March 27, 2007

The Collectors Species Narcissus

Narcissus triandrus ssp. triandrus

A parent of many of the triadrus hybrids that one finds at garden centers like Thalia, this precious rare bulb is perhap the choicest Narcissus for growing in a cool to cold greenhouse or as part of a collection of miniature daffodils in a protected alpine house or alpine garden. Again, native to the Mediterranian, Spain, Portuagal, these species must go dry in the summer, and also can't handle the coldest of temperatures, such as what we here in New England can't avoid.

The triandrus narcissus are perhaps my favorite section, followed closely by the cyclamineus and the bulbocodiums. This particular sub species has twisting foliage and dangling bells of blossoms. I could onyl find two nurseries who still carried the bulb, and only one in the U.S., A little costly, I must admit, for such a tiny precious thing, but I think that my 3 bulb investment may succeed, I have pollenated it with a few other Narcissus species that are blooming now, and time will tell if any seed took. As I said earlier, Narcissus collecting, hace become a new passion. Od course, only the rarest will do! An here are the first to start blooming in the cold glass greenhouse, where they have spent thier winter, protected from frost, but still nestled up against the coldest glass in the corner.

Narcissus bulbocodium ssp. tenifolius

This pot jsut came back after a week at the New England Flower Show in Boston, where it won a cultural certificate from the Massachusetts Horticultural Society. Funny thing is, it is rare, but not nearly as rare and the triandrus species above, which, with nearly a $100 bulb, and five or six blossoms that somehow, magnificantly never rotted away before blooming, still only came in eith an honorable mention. Still, I am so pleased that they grew and blossomed, since they are a bit fussy, (they require fantasically fast drainage, and are planted almost in pure granite chips). The Bulbocodium isn't exactly common, anyway, especially this sub species, in fact, I bet only a handful of growers keep it well in the state, it's just perpective, I guess, since I keep a few pots of this species.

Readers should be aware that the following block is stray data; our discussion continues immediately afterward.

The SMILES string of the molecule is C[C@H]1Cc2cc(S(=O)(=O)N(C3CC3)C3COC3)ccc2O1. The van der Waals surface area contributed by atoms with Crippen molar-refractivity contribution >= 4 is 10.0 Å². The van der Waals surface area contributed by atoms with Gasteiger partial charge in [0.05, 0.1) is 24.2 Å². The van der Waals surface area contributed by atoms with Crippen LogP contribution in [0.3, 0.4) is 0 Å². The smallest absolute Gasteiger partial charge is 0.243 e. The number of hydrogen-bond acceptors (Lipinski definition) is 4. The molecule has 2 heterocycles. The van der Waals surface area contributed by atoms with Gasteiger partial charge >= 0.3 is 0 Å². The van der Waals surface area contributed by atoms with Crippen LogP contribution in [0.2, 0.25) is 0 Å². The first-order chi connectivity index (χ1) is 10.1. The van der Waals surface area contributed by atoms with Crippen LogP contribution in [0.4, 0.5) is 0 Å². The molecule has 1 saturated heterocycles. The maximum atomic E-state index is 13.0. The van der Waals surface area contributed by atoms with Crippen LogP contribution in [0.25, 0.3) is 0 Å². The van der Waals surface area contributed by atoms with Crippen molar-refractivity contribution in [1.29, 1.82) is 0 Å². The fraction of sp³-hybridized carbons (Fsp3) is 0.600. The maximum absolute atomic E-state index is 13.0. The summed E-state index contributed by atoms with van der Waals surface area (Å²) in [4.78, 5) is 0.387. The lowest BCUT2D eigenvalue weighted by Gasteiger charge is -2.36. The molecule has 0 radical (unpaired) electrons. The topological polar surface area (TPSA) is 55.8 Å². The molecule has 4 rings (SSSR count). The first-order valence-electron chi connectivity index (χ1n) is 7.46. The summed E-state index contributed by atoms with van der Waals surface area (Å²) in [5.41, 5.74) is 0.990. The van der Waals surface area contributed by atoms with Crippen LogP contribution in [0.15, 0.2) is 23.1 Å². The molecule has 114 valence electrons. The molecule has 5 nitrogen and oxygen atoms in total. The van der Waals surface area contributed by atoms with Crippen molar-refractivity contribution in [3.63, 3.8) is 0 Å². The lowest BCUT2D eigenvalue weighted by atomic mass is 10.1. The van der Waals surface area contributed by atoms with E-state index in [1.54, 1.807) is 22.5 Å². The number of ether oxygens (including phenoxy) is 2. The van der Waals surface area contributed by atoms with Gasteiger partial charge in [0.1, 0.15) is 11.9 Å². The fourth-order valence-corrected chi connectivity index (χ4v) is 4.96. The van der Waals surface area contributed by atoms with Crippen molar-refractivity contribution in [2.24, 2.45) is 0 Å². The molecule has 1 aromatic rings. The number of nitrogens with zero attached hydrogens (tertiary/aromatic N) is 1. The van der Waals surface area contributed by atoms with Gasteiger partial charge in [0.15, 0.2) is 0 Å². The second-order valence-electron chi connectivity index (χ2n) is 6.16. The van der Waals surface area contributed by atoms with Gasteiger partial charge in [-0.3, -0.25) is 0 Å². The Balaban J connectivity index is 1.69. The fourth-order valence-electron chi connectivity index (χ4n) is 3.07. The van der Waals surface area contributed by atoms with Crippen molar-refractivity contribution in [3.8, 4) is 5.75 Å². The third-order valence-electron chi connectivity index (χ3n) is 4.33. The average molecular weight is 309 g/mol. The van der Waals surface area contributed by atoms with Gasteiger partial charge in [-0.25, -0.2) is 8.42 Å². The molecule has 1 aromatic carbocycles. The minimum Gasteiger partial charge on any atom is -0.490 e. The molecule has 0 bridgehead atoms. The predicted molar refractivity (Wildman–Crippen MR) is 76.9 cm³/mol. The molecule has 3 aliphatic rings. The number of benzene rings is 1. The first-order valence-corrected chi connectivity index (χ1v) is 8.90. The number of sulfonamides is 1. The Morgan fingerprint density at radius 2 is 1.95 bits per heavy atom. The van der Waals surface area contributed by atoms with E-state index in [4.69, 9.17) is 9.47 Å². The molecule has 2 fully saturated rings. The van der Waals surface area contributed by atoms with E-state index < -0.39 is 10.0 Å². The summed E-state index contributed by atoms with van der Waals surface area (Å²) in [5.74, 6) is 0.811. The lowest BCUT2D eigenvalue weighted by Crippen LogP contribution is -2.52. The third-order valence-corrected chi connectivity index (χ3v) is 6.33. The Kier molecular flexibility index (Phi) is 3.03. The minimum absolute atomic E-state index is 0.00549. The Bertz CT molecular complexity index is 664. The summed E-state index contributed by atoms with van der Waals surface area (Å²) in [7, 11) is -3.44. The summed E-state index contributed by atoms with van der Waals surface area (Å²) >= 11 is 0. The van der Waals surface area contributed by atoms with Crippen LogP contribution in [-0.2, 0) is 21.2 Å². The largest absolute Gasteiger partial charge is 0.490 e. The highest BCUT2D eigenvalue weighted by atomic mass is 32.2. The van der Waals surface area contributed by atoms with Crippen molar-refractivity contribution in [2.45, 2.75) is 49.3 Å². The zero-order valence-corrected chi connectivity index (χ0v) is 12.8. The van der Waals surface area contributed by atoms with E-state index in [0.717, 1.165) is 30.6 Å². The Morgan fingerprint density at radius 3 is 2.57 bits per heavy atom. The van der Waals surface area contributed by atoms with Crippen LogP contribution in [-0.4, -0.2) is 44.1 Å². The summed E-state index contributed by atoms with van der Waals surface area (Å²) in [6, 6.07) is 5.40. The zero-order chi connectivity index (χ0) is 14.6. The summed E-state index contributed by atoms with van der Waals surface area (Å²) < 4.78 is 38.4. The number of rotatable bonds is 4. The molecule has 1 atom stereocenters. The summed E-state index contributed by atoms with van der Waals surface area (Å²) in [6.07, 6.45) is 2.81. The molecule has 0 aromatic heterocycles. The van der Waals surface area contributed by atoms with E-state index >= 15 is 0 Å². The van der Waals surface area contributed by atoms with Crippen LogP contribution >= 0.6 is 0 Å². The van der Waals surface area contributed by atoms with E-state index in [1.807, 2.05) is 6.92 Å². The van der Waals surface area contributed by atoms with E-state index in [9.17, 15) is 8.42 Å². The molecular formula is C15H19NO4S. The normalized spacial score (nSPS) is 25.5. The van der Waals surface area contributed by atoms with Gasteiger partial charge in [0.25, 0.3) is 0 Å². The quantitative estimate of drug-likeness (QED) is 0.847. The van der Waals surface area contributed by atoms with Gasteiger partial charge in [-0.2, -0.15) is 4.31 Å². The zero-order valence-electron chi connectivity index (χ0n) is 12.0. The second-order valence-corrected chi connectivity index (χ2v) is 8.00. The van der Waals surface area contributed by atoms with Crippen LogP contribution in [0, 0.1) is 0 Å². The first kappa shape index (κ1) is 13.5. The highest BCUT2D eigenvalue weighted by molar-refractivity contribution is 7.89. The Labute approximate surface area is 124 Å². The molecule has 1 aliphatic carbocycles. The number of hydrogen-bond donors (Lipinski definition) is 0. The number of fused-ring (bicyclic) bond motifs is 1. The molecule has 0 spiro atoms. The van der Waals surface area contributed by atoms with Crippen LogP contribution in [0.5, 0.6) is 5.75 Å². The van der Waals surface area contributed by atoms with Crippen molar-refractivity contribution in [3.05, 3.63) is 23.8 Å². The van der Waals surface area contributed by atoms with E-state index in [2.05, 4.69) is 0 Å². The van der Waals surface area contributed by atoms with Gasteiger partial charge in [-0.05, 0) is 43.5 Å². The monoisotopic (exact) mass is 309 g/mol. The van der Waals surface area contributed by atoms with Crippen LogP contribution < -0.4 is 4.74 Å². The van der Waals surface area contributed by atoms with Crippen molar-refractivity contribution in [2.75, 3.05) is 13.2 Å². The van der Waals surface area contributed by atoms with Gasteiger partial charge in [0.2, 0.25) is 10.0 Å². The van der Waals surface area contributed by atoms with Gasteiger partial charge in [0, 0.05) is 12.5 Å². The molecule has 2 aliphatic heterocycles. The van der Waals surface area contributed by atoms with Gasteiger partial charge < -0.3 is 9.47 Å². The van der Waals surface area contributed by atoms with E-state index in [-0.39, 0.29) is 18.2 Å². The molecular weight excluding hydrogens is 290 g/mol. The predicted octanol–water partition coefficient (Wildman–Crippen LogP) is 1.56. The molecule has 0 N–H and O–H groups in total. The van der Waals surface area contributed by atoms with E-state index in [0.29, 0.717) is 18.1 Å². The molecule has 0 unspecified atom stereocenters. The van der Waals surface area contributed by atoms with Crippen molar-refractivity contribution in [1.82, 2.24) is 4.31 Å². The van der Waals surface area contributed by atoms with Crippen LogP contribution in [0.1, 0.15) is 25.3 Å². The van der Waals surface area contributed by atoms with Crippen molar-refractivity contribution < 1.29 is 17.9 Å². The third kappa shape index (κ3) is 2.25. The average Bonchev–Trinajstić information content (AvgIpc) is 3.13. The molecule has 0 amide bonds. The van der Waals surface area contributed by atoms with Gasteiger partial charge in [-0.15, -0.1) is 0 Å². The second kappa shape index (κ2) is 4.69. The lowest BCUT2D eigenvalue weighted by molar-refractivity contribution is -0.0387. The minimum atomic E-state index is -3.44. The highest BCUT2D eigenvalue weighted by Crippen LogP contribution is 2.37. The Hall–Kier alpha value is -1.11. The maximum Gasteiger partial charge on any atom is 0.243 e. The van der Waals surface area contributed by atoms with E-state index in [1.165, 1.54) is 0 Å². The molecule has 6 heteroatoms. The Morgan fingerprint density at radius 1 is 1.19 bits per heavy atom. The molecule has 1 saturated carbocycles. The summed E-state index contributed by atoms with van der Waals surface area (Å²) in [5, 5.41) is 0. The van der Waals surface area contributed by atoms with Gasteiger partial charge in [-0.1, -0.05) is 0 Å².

Funn thing is, this same pot won a gold medal and the National Garden Club Gold Medal last year, which surprised us, since it came with an engraved certificate which made my college degree look tatty, and this tiny plant one a silver tray engraved, from a prestigeus jeweler in Boston, yes... All that for a 4" pot of daffodils. A bit ironic, when one thinks that our Irish Terrier Margaret won the national Irish Terrier Specialty best of winners categary at our national specialty show in Montgomery, last year, and all she won, was a glass vase that someone bought at the mall. I'd have to admit that at the end of the day, the Dog show, cost perhaps over $10,000 to win, when one adds in the cost of a nationally rexognized dog handler, the flights across the country to the handler in Santa Barbara, the boarding, the training, ugh. It does't make sense, does it? No wonder the dogs pee on the daffs.

March 18, 2007

A lion in March, and Pi day

Clivia Cyrtanthiflora Group selections

Anyone who lives in New England knows that March can often bring the worst winter weather, fierce Nor'Easters and blizzards are famous this time of year. This week it was not a blizzard, but a quite average winter storm, but since this winter has been anything but average, the storm earned a logo on the Weather Channel (March Snowstorm®) and resulted in closed businesses and schools on Friday. We recieved 11 inches in Worcester, hardly anything, really, considering most winters bring us a seasonal total accumulation of around 120 inches, this year, our seasonal total is barely 16 inches. Still, the storm was exciting, and brought down three panes of glass from the greenhouse again - dang Texas Greenhouse designers - the clips tha thold the glass are simply not designed for ice and wet snow that freezes and then slides down, removing all of the clips in its path.